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Tuesday, June 14, 2016

The Civil Defense Show


I was a kid in grammar school back in the duck and cover days of civil defense. We used to have drills where we'd all file down to the basement lavatory. Somehow that was supposed to protect us from atomic warfare. All I could think was that we were going to die in a stinky bathroom. While the room was in the basement, it was lit with a long row of chicken mesh windows at the top of the ceiling. Even as a little kid that didn't make much sense to me.

Since I showed some interest in bomb shelters my mother gave me a bunch of civil defense handouts to read. I was probably in the 3rd or 4th grade. By then I was reading a few years above my grade level. Government literature is generally written at about the 6th grade level so it wasn't that hard to understand.

Soon I came to realize that the self defense drills had very little to do with self defense. It confused the heck out of me. The adults around me didn't want to hear about how many feet of dirt we'd really need or anything about air filtration. They blindly went through the motions of doing something that was supposed to make us feel like the government had a plan and a solution.

That is when I came to realization that the government wasn't going to keep us safe. We'd have to do it ourselves. It was a harsh lesson to learn at a young age.

By the time I was a firefighter in the late 70s, the civil defense thing was a joke. Some of the basements of public buildings still had the emergency fallout shelter signs. There was a pile of civil defense supplies rotting in one of the back basement rooms of the firehouse.

The stash had been picked over pretty well. The supplies were stored in metal canisters, which by then were often repurposed as trash cans. They had some very low quality paper goods including feminine supplies. Woe be it to any lady who would actually have to use them. There were containers of hard round candy that survived the years in good shape. Those proved to be pretty popular. All in all, the whole civil defense exercise turned out to be both a deception and a waste of resources.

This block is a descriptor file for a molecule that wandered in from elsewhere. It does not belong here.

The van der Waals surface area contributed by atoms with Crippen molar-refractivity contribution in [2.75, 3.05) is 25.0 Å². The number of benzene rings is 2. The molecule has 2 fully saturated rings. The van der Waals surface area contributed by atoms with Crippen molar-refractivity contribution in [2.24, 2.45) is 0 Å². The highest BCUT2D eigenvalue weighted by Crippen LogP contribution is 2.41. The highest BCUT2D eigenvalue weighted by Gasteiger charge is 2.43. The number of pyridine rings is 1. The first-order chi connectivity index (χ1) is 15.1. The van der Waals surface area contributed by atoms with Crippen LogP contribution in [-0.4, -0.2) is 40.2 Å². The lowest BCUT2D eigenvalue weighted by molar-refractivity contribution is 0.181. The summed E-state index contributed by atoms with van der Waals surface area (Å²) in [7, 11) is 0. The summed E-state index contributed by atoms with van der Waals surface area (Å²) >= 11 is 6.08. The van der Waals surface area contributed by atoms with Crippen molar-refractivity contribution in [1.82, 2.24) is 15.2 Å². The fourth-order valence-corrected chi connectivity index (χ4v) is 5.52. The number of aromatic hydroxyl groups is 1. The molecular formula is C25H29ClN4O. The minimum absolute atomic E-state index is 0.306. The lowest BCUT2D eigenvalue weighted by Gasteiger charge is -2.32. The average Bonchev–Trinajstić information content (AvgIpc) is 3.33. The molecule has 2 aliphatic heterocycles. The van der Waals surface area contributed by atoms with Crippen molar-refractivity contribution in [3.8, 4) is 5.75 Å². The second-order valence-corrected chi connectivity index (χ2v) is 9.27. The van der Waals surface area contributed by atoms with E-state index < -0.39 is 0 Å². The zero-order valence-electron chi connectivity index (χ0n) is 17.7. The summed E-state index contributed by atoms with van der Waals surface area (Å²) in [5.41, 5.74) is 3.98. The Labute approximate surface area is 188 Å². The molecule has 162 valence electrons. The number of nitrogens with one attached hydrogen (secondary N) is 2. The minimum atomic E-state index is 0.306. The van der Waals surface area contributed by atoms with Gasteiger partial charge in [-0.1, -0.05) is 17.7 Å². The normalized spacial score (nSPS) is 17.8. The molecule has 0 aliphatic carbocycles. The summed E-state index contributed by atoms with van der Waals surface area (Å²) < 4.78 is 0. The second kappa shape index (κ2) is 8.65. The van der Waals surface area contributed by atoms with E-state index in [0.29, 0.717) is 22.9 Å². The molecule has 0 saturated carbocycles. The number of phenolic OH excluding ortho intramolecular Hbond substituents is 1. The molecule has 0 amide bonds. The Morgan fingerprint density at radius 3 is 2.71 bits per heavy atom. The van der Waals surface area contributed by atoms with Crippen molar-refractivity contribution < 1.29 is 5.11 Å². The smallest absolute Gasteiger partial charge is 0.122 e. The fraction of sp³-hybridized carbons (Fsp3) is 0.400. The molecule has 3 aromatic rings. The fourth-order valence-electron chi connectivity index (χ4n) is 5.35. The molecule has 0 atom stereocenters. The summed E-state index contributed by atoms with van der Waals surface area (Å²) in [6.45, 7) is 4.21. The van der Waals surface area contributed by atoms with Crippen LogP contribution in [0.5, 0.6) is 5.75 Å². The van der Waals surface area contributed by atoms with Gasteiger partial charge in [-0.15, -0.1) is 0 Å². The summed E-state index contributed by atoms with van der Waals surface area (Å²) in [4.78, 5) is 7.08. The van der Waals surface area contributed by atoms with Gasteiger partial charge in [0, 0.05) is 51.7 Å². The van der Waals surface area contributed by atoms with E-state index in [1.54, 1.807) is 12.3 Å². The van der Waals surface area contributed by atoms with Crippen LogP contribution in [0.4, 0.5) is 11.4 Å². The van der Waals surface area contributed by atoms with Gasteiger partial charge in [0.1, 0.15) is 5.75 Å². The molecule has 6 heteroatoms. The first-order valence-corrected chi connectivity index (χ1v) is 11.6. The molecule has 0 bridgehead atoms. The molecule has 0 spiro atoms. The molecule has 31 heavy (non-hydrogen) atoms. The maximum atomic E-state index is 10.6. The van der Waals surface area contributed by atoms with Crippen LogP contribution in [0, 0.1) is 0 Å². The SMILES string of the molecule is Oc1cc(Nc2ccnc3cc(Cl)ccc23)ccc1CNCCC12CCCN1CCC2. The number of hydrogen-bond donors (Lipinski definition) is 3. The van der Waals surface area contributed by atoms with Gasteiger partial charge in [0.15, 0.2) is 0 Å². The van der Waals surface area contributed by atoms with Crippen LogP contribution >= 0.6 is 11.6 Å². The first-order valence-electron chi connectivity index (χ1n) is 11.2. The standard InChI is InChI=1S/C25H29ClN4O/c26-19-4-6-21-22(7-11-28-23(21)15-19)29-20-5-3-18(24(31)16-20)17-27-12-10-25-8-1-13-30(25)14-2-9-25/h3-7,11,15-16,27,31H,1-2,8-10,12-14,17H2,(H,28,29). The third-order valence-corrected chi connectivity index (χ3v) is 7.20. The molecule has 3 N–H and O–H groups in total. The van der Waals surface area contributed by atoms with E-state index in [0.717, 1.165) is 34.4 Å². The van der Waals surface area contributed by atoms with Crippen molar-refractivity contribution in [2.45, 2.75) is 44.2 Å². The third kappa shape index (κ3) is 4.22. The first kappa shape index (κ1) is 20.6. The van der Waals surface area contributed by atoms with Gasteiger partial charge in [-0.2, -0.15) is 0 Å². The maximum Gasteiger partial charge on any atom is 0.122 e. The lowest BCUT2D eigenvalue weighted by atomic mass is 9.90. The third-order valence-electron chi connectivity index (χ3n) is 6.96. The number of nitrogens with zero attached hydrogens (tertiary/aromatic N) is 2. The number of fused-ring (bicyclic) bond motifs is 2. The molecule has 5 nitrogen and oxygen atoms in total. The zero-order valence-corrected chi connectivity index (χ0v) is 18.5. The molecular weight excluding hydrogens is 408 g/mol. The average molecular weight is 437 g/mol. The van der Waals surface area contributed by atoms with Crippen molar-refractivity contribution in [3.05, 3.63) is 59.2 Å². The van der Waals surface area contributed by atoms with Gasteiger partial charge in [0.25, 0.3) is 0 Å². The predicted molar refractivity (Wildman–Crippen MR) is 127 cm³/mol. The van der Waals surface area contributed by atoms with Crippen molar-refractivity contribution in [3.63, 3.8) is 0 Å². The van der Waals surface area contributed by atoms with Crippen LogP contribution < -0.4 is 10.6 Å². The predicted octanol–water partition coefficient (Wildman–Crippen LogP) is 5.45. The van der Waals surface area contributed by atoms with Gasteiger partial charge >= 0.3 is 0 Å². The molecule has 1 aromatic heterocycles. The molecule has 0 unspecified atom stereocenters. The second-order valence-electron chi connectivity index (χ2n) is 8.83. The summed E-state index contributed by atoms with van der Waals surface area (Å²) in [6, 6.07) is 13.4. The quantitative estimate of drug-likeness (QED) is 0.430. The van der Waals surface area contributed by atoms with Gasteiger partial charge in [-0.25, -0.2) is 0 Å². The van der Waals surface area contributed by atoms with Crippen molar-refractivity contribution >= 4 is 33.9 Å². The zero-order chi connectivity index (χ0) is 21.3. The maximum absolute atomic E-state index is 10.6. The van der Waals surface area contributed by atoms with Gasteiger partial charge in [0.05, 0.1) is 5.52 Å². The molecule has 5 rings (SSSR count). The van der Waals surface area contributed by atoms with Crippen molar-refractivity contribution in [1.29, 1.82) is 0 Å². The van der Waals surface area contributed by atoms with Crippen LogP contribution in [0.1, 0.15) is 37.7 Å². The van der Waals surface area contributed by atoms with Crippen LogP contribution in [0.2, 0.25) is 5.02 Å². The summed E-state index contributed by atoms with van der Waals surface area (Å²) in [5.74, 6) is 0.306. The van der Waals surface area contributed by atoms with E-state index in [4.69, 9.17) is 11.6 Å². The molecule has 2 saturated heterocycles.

We can look back at those days and laugh. Then we can look around at today's TSA and Homeland Security and cry.

-Sixbears

8 comments:

  1. I, too, hid from the possible onslaught of bombs, Sixbears. But here in the Gulf Coast we have no basements, so we just went under our desks and covered our heads with our hands. Real effective that would have been, huh?
    But, you nailed it - laugh at what we did then, and cry at what we must do now. I pray fervently for our country, and for our enemies. Matthew 5:44

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    1. At least we had basements.

      May our prayers be answered.

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  2. Oh yes, I remember those days very well. Then when I got my first job, I had to help clean out the sub-basement of the huge office building that had all that civil defense stuff stored in it in huge tins and crates and even in feed sacks. There was a lot of canned water. What a waste.

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    1. It was a waste. Now I remember the inedible crackers stored in tins. Horrible stuff. Someone made a lot of money on those things.

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  3. Not only did we hide under our desks but all exterior walls were half walls of glass bricks. We children pointed this out. So they moved us to the hallways which each ended in double glass doors. Being a bunch of intelligent children we also pointed it out as we weren't much interested in picking glass out of our hide. They finally moved us to under the enclosed bleachers in the gym. No windows, no glass doors, duh!

    The same level of brilliance continued when I worked at the largest aircraft manufacturer in Kansas when they sent us into the cage they had for the oxygen-n-acetylene bottles storage for a tornado shelter! Management was a less-than-happy when it was pointed out we were sitting in a massive bomb and God-help-us if one of the tops got knocked off on one of those bottles. Furthermore, we had a salt heat-treat tank fifty feet from us and if it got water in it, it would blow up. The building we were sitting in was not safe to be in, in an emergency. They got the message and we vacated the building.

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    1. That's what you get when people are following the letter of the law without thinking about what it really means.

      I don't have a fallout shelter these days, but I could put together something reasonable and useful in about a half hour with materials at hand.

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  4. I've heard that all that home bomb-shelter business they pushed for a while was really just a plan to stimulate the economy.

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    1. Someone got rich selling shelter supplies. It was really poor quality stuff.

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